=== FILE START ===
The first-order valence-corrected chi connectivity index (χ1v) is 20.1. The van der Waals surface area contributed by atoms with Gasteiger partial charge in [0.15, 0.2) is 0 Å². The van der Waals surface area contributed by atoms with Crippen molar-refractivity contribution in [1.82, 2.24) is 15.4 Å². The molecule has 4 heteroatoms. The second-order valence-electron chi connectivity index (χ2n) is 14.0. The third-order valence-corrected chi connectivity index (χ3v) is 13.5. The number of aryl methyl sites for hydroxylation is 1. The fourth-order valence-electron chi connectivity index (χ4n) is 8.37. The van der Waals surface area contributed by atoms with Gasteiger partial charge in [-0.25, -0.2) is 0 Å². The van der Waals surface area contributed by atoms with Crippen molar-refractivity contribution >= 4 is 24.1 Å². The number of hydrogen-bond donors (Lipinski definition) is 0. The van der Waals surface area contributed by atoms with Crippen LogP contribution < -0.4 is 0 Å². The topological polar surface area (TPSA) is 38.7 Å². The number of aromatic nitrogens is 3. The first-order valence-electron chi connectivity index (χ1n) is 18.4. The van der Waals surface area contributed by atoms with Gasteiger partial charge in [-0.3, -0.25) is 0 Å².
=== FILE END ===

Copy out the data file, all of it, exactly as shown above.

The first-order valence-corrected chi connectivity index (χ1v) is 20.1. The van der Waals surface area contributed by atoms with Gasteiger partial charge in [0.15, 0.2) is 0 Å². The van der Waals surface area contributed by atoms with Crippen molar-refractivity contribution in [1.82, 2.24) is 15.4 Å². The molecule has 4 heteroatoms. The second-order valence-electron chi connectivity index (χ2n) is 14.0. The third-order valence-corrected chi connectivity index (χ3v) is 13.5. The number of aryl methyl sites for hydroxylation is 1. The fourth-order valence-electron chi connectivity index (χ4n) is 8.37. The van der Waals surface area contributed by atoms with Gasteiger partial charge in [-0.25, -0.2) is 0 Å². The van der Waals surface area contributed by atoms with Crippen molar-refractivity contribution >= 4 is 24.1 Å². The number of hydrogen-bond donors (Lipinski definition) is 0. The van der Waals surface area contributed by atoms with Crippen LogP contribution < -0.4 is 0 Å². The topological polar surface area (TPSA) is 38.7 Å². The number of aromatic nitrogens is 3. The first-order valence-electron chi connectivity index (χ1n) is 18.4. The van der Waals surface area contributed by atoms with Gasteiger partial charge in [-0.3, -0.25) is 0 Å².